Telling empowering stories, South Africans want to hear

Friday, 03 May 2024 11:47

Motsepe-backed GoSolr wants to solve South Africa's power crisis.

By Antony Sguazzin.

GoSolr, a company backed by South African billionaire Patrice Motsepe and the continent’s biggest bank, plans to spend R10 billion to roll out a model of renting solar panels and batteries to homes in the nation plagued by blackouts.

The two-and-a-half-year-old company seeks to install about 500 megawatts of solar-generation capacity in four years.

That's up from its current 70 megawatts, said Andrew Middleton, GoSolr's chief executive officer.

It has attracted investment and financing from Motsepe's African Rainbow Capital Investments and Standard Bank Group

The company, which says it's the biggest of its kind in South Africa, is one of a number capitalizing on the power cuts and surging electricity prices that have afflicted the country since 2008.

The amount of rooftop solar in South Africa more than doubled to 5,440 megawatts in March from the year earlier. According to data compiled by the Johannesburg-based company, about 620 megawatts of that was on residential properties.

"That's our mission," Middleton, 39, said in an interview at GoSolr's head office on Monday. GoSolr, together with "all the other companies combined, can end this crisis," he said.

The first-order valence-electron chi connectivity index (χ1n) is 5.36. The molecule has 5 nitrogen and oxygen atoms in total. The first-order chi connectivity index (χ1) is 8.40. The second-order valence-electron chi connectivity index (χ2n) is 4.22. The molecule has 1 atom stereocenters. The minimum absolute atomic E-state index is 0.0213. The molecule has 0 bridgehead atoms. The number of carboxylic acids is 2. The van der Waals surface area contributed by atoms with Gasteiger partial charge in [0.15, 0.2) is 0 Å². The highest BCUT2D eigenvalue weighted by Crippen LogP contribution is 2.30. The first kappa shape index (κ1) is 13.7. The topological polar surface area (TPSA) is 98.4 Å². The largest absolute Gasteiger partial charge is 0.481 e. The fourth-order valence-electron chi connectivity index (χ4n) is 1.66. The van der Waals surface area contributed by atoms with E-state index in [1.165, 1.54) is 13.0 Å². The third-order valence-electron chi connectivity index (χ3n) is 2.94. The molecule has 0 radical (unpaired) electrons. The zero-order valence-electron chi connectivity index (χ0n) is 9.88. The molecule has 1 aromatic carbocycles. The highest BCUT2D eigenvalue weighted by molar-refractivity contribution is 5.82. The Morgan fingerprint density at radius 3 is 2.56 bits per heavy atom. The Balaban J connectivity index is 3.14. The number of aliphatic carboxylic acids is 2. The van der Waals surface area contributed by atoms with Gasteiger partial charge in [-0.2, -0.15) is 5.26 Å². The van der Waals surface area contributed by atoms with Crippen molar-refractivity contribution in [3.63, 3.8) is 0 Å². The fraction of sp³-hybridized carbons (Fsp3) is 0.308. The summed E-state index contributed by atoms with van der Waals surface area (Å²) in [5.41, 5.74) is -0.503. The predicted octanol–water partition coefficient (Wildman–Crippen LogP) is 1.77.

Middleton said future funding for the company will come in the form of debt and equity, with existing shareholders such as Motsepe's ARC and Standard Bank likely to contribute.

While founders currently own less than half of GoSolr, they have retained voting control.

Its subscription service competes with more expensive rent-to-buy operators and households that pay about R150,000 to install a standard system of eight solar panels and 5-kilowatt hours of battery storage themselves.

While South Africa has some of the world’s best solar potential, just 0.7% of its 17.8 million households use the technology for electricity. That compares with 31% for Australia, 4% in the UK and 3% in the US.

According to GoSolr, 9.9% of the country’s power comes from solar energy, and 77% comes from coal.

While solar doesn’t produce greenhouse gas emissions, South Africa's dependence on coal has made it the world's 15th-biggest source of climate warming gases.

Still, for most South Africans, the systems are unaffordable.

GoSolr targets 2.2 million households that earn more than R360,000 a year, and its subscription service is beginning to save clients money in Cape Town, which has the highest electricity costs of major South African cities.

With the national power utility Eskom Holdings Ltd. having won permission to raise tariffs by 12.7% this year, more than double the inflation rate, savings for solar users are expected to increase.

Earlier this year, power outages known locally as load shedding sometimes extended to more than 10 hours a day.

Middleton said his company, which charges between about R1,400 and R2,900 a month for most of its products, is looking into cheaper systems to target less affluent households.

"We started at the core where we could get scale, and we can just understand how the equipment behaves and how the credit profile looks," said Middleton, a former investment banker. Then the company needs to determine whether it can 'continue to raise capital at scale," he said.